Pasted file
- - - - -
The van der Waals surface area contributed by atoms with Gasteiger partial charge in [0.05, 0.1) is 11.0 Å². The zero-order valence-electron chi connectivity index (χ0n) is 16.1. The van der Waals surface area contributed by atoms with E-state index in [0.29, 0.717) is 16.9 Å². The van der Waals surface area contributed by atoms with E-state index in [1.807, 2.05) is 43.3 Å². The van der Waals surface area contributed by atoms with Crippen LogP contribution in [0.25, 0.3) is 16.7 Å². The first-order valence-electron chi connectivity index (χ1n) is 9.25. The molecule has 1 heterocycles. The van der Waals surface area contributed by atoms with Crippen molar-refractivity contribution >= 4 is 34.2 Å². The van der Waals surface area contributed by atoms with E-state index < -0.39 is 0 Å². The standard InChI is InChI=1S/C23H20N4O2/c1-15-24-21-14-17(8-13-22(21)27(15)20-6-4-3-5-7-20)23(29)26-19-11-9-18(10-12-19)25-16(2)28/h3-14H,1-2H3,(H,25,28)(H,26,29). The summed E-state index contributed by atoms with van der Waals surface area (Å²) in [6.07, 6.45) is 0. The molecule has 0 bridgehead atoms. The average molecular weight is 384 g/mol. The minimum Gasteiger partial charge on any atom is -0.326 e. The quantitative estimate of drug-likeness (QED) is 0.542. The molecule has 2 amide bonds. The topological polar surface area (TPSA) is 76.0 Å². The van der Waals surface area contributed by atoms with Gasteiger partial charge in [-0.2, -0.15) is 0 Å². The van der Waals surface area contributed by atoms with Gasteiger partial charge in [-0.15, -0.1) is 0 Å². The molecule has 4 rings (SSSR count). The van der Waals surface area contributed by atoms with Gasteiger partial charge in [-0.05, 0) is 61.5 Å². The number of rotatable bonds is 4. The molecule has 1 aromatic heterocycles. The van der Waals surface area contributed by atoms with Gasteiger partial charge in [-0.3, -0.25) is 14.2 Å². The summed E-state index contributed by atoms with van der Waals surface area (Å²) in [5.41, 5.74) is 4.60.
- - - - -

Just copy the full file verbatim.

The van der Waals surface area contributed by atoms with Gasteiger partial charge in [0.05, 0.1) is 11.0 Å². The zero-order valence-electron chi connectivity index (χ0n) is 16.1. The van der Waals surface area contributed by atoms with E-state index in [0.29, 0.717) is 16.9 Å². The van der Waals surface area contributed by atoms with E-state index in [1.807, 2.05) is 43.3 Å². The van der Waals surface area contributed by atoms with Crippen LogP contribution in [0.25, 0.3) is 16.7 Å². The first-order valence-electron chi connectivity index (χ1n) is 9.25. The molecule has 1 heterocycles. The van der Waals surface area contributed by atoms with Crippen molar-refractivity contribution >= 4 is 34.2 Å². The van der Waals surface area contributed by atoms with E-state index < -0.39 is 0 Å². The standard InChI is InChI=1S/C23H20N4O2/c1-15-24-21-14-17(8-13-22(21)27(15)20-6-4-3-5-7-20)23(29)26-19-11-9-18(10-12-19)25-16(2)28/h3-14H,1-2H3,(H,25,28)(H,26,29). The summed E-state index contributed by atoms with van der Waals surface area (Å²) in [6.07, 6.45) is 0. The molecule has 0 bridgehead atoms. The average molecular weight is 384 g/mol. The minimum Gasteiger partial charge on any atom is -0.326 e. The quantitative estimate of drug-likeness (QED) is 0.542. The molecule has 2 amide bonds. The topological polar surface area (TPSA) is 76.0 Å². The van der Waals surface area contributed by atoms with Gasteiger partial charge in [-0.2, -0.15) is 0 Å². The van der Waals surface area contributed by atoms with Gasteiger partial charge in [-0.15, -0.1) is 0 Å². The molecule has 4 rings (SSSR count). The van der Waals surface area contributed by atoms with Gasteiger partial charge in [-0.05, 0) is 61.5 Å². The number of rotatable bonds is 4. The molecule has 1 aromatic heterocycles. The van der Waals surface area contributed by atoms with Gasteiger partial charge in [-0.3, -0.25) is 14.2 Å². The summed E-state index contributed by atoms with van der Waals surface area (Å²) in [5.41, 5.74) is 4.60.